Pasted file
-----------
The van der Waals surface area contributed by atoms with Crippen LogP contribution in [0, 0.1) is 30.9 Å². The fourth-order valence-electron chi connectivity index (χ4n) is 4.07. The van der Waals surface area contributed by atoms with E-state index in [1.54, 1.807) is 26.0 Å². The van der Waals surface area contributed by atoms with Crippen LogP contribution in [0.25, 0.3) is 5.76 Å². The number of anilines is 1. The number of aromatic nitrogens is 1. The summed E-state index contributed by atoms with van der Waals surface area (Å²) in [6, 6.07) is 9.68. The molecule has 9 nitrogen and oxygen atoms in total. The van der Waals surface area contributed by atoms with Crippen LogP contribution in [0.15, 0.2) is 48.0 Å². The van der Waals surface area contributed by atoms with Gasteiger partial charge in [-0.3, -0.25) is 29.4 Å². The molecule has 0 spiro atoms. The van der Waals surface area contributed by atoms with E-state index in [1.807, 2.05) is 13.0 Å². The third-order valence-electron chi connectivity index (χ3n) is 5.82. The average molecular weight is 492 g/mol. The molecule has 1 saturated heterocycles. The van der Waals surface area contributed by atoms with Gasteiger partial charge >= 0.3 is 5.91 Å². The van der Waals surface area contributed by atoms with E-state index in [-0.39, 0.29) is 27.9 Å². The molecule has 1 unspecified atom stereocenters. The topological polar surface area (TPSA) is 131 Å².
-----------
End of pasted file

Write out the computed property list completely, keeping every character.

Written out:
The van der Waals surface area contributed by atoms with Crippen LogP contribution in [0, 0.1) is 30.9 Å². The fourth-order valence-electron chi connectivity index (χ4n) is 4.07. The van der Waals surface area contributed by atoms with E-state index in [1.54, 1.807) is 26.0 Å². The van der Waals surface area contributed by atoms with Crippen LogP contribution in [0.25, 0.3) is 5.76 Å². The number of anilines is 1. The number of aromatic nitrogens is 1. The summed E-state index contributed by atoms with van der Waals surface area (Å²) in [6, 6.07) is 9.68. The molecule has 9 nitrogen and oxygen atoms in total. The van der Waals surface area contributed by atoms with Crippen LogP contribution in [0.15, 0.2) is 48.0 Å². The van der Waals surface area contributed by atoms with Gasteiger partial charge in [-0.3, -0.25) is 29.4 Å². The molecule has 0 spiro atoms. The van der Waals surface area contributed by atoms with E-state index in [1.807, 2.05) is 13.0 Å². The third-order valence-electron chi connectivity index (χ3n) is 5.82. The average molecular weight is 492 g/mol. The molecule has 1 saturated heterocycles. The van der Waals surface area contributed by atoms with Gasteiger partial charge >= 0.3 is 5.91 Å². The van der Waals surface area contributed by atoms with E-state index in [-0.39, 0.29) is 27.9 Å². The molecule has 1 unspecified atom stereocenters. The topological polar surface area (TPSA) is 131 Å².